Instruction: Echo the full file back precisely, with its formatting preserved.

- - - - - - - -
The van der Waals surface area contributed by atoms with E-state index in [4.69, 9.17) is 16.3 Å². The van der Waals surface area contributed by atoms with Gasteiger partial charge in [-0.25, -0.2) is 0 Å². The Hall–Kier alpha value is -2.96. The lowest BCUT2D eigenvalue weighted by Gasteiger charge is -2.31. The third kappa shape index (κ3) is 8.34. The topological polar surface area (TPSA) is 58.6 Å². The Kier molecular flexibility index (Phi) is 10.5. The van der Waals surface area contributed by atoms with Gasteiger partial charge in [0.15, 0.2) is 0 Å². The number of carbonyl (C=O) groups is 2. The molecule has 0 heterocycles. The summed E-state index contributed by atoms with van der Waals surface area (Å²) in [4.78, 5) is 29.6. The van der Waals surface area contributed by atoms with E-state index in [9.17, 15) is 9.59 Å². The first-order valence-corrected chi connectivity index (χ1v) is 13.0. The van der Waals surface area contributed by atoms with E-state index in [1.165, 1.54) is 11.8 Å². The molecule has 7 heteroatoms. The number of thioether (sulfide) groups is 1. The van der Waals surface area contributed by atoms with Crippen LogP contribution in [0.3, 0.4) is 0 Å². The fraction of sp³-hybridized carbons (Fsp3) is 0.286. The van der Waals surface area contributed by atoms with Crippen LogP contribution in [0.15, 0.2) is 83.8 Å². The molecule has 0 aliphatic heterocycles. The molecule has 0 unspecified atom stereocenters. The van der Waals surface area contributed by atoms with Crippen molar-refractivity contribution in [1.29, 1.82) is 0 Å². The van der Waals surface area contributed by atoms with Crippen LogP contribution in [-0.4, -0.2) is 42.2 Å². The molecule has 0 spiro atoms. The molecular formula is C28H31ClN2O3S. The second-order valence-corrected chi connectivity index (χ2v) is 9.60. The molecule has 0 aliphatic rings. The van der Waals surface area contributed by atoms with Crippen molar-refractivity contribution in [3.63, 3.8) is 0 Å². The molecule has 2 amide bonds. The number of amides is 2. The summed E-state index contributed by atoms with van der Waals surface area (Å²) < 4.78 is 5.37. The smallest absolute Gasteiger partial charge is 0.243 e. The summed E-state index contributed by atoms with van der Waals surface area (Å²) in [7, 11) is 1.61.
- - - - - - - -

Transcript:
The van der Waals surface area contributed by atoms with E-state index in [4.69, 9.17) is 16.3 Å². The van der Waals surface area contributed by atoms with Gasteiger partial charge in [-0.25, -0.2) is 0 Å². The Hall–Kier alpha value is -2.96. The lowest BCUT2D eigenvalue weighted by Gasteiger charge is -2.31. The third kappa shape index (κ3) is 8.34. The topological polar surface area (TPSA) is 58.6 Å². The Kier molecular flexibility index (Phi) is 10.5. The van der Waals surface area contributed by atoms with Gasteiger partial charge in [0.15, 0.2) is 0 Å². The number of carbonyl (C=O) groups is 2. The molecule has 0 heterocycles. The summed E-state index contributed by atoms with van der Waals surface area (Å²) in [4.78, 5) is 29.6. The van der Waals surface area contributed by atoms with E-state index in [9.17, 15) is 9.59 Å². The first-order valence-corrected chi connectivity index (χ1v) is 13.0. The van der Waals surface area contributed by atoms with E-state index in [1.165, 1.54) is 11.8 Å². The molecule has 7 heteroatoms. The number of thioether (sulfide) groups is 1. The van der Waals surface area contributed by atoms with Crippen LogP contribution in [0.3, 0.4) is 0 Å². The fraction of sp³-hybridized carbons (Fsp3) is 0.286. The van der Waals surface area contributed by atoms with Crippen LogP contribution in [0.15, 0.2) is 83.8 Å². The molecule has 0 aliphatic heterocycles. The molecule has 0 unspecified atom stereocenters. The van der Waals surface area contributed by atoms with Crippen molar-refractivity contribution in [1.29, 1.82) is 0 Å². The van der Waals surface area contributed by atoms with Crippen LogP contribution in [-0.4, -0.2) is 42.2 Å². The molecule has 0 spiro atoms. The molecular formula is C28H31ClN2O3S. The second-order valence-corrected chi connectivity index (χ2v) is 9.60. The molecule has 0 aliphatic rings. The van der Waals surface area contributed by atoms with Crippen molar-refractivity contribution in [3.63, 3.8) is 0 Å². The molecule has 2 amide bonds. The number of amides is 2. The summed E-state index contributed by atoms with van der Waals surface area (Å²) < 4.78 is 5.37. The smallest absolute Gasteiger partial charge is 0.243 e. The summed E-state index contributed by atoms with van der Waals surface area (Å²) in [7, 11) is 1.61.